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ODI CEO Jeni Tennison on #DefraData at# DataMash

We spoke to the Open Data Institute's Chief Executive Officer Jeni Tennison about data at Defra at the end of Day 1 of our un/conference with Ordnance Survey last month.

One of the highlights of DataMash was a panel session on Day 1, featuring Defra Permanent Secretary Clare Moriarty, Ordnance Survey Chief Executive Nigel Clifford, Dean of Southampton University's Faculty of Natural and Environmental Sciences Rachel Mills, and Chief Executive Officer of the Open Data Institute Jeni Tennison (watch this space for a video of that session very soon). We caught up with Jeni Tennison just after the panel, and this is what she had to say.

Can I do a quick voxpop with you?

I'm Jeni Tennison, CEO for the Open Data Institute

So we're here at the first day of . What's your feeling about how today's gone and the value that it's had – if any?

I think it's really interesting because I'm used to hanging out with data people and we have the same conversations all the time... or it feels like we have the same conversation all the time... What's been really good in the conversations I've seen here is it seems to be people that are a bit outside that field, or who only touch on data as part of their day-to-day jobs, and that means that there's a good exchange of ideas. It's a good learning opportunity hopefully for them, but also that we see the kinds of challenges that that people are really experiencing rather the ones that we make up.

Do you think there's there's any value in perhaps a future event like this, of running more actual hands-on workshops?

Yes, I do think that there's a real real value in getting people to – like you say – actually get hands-on with some tools, and see that it's not rocket science. I think that having an environment where you can – you know – a kind of safe environment where you can ask questions, but still be doing something that's quite useful.. and you can do that in an hour... You can do just a little workshop on how to publish data on GitHub; that's very easy within an hour, and it just – I think – break down some of the fears that people have that are really unfounded just because they don't have the experience.

How does Defra – and wider government – keep up the good work that's been done in data... and how do we kind of make sure that the stuff is being done is right?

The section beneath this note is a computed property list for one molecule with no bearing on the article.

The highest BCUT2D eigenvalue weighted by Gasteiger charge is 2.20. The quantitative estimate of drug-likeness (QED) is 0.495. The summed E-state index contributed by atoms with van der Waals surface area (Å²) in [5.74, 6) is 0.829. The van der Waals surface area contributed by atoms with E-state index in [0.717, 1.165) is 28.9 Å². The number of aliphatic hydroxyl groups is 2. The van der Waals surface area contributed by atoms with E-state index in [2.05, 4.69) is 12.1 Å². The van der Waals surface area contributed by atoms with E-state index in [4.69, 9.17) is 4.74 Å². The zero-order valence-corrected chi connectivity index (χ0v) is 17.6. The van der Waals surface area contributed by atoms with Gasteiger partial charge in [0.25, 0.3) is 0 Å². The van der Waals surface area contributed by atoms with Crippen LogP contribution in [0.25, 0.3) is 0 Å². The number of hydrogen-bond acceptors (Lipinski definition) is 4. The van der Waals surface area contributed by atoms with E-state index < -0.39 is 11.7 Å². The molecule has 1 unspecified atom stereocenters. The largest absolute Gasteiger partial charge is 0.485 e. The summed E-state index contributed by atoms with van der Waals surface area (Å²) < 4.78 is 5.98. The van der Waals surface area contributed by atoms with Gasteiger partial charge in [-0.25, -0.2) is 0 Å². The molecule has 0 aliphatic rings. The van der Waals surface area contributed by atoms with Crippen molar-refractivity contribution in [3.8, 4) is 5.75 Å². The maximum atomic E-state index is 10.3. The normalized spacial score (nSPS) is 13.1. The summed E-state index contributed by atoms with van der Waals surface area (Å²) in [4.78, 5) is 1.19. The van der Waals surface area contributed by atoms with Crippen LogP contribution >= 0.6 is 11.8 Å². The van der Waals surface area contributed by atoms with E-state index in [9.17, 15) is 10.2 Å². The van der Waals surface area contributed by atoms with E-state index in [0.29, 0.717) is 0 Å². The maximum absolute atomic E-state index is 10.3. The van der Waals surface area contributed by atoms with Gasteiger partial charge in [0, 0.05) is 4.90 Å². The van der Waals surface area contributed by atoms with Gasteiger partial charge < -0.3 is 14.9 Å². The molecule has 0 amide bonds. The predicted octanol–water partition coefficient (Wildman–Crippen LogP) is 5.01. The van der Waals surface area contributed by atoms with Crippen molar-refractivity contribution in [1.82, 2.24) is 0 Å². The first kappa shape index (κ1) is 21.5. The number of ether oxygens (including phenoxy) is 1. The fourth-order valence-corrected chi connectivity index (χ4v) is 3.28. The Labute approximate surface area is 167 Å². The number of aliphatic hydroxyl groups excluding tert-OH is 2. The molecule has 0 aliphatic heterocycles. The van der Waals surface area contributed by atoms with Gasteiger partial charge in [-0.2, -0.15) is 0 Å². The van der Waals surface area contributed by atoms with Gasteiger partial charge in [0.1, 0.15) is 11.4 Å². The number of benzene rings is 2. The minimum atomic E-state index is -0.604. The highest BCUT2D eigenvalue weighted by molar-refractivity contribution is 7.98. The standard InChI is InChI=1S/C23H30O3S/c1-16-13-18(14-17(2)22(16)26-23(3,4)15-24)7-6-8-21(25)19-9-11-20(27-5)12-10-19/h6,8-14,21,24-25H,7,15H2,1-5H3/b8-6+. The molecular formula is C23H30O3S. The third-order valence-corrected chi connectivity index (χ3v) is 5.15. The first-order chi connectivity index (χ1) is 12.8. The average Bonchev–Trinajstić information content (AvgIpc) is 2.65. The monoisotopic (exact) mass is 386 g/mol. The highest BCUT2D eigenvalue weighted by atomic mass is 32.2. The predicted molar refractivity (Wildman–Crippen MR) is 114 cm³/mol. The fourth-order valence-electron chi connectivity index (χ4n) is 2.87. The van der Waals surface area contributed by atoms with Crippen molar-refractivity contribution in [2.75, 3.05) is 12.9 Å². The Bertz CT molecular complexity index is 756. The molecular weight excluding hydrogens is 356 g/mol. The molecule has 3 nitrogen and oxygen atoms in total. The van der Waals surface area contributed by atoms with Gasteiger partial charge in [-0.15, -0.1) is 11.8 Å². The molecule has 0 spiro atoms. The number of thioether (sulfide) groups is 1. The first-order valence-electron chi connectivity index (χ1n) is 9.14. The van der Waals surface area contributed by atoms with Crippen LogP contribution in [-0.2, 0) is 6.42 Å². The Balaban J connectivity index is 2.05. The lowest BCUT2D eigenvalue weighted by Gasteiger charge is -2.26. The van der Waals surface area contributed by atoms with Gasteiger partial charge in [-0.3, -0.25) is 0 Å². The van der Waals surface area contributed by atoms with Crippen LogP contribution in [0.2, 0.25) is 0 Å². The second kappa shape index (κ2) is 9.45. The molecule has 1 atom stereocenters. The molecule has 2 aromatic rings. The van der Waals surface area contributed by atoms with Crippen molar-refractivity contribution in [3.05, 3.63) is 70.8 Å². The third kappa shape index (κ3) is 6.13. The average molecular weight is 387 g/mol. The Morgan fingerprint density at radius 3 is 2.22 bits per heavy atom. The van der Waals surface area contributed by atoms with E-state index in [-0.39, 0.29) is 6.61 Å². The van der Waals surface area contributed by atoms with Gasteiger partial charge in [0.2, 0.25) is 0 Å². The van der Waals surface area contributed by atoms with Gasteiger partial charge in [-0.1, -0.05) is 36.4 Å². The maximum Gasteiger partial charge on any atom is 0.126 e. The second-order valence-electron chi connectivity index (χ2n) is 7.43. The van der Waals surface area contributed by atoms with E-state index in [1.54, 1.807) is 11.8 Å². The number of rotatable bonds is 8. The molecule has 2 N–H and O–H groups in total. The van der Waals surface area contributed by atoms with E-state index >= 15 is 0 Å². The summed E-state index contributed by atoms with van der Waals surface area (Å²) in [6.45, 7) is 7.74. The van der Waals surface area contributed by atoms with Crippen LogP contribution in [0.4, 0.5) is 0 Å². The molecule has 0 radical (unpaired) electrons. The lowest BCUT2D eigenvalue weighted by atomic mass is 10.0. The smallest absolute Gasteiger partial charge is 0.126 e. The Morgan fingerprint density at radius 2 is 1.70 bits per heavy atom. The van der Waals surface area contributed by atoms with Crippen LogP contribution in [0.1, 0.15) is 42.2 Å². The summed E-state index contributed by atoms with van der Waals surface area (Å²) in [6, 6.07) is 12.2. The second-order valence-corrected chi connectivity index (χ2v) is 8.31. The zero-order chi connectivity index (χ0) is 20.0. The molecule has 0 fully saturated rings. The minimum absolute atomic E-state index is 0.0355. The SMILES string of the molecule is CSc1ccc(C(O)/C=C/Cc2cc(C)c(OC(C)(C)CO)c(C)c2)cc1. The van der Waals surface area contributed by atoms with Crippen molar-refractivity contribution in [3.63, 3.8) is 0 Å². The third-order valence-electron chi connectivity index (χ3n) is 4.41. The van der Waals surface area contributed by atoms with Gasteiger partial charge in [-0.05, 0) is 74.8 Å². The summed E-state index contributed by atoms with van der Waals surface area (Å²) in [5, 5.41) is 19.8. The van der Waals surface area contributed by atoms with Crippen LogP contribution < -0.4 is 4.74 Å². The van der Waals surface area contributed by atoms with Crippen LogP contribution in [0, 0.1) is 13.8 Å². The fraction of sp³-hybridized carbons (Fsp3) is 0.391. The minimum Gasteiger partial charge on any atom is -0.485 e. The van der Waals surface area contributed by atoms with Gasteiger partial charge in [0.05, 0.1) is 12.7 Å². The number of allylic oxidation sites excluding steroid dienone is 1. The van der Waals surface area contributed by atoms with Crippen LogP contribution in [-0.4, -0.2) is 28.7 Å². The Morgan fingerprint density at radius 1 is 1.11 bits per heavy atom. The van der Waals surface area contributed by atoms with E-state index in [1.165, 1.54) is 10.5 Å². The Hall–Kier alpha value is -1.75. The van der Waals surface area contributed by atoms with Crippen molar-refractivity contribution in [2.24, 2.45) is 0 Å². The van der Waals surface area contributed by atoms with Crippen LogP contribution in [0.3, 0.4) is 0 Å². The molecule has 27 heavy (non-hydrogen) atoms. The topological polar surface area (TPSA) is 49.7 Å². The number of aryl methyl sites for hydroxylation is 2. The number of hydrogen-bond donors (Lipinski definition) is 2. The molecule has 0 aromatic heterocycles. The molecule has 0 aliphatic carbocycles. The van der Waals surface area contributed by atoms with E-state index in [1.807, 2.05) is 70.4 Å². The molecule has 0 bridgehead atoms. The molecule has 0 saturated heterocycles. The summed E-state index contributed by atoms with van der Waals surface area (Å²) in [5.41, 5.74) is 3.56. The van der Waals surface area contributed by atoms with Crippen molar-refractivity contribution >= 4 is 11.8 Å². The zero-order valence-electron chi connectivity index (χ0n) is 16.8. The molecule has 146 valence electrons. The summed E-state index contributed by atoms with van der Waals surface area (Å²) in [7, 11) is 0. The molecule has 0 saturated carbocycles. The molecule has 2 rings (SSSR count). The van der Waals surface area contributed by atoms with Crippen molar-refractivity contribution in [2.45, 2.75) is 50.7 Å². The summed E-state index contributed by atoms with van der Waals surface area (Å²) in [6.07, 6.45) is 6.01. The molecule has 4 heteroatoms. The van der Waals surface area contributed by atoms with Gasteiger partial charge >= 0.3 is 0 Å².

I think that one of the things that's really frustrating – and we see this coming through the Open Data Barometer a little bit – is where the data is being published as open data, but say a number of years ago and isn't being updated... and that is driven because it's not being used. I think that concentrating on that use; understanding the way in which data is used and capturing it, you know... one of the things you can do is if you if you turn off the supply of data then you find out who is really relying on it. I don't suggest that you do that really, but that's a bit that sometimes I think we don't recognise where data is being used where it's being used; which datasets are really, really worthwhile keeping up to date. So working that out and concentrating on use and concentrating on driving use... and I don't just mean outside government, I mean internally as well whether it's across the Defra group, for example, driving that use so that you then drive up data quality, you drive up the access to that data, it makes that data more worthwhile, makes all the effort that's gone into making it open more worthwhile when you can see that it it really is being used.

...And I guess the only way to find out if it is being used is to ask people to tell us?

Well, ask people to tell you, but also I think the other direction that you can come at it from, is just say: 'well, what is it that we really want to see happen in the world, and what data should we be putting out in order to see that happen... and talking to stakeholders about what data they need in order to see that change... so it's not just about asking; I think it's about going out and concretely asking people, but also thinking of engaging them not in a general conversation about what data is useful, but 'for doing *this*' what would be useful, and how can we get it to people?

Maybe even telling people what your aspiration is, while putting that data out as well... just so people are clear?

Yes... and and that can also be like I was talking about around actually promoting innovation with that data; actually doing some challenges or something that helps to raise profile of data but also to achieve some kind of output that is going to be helpful for everybody.

Thanks so much for your time, Jeni; really appreciated... thank you!

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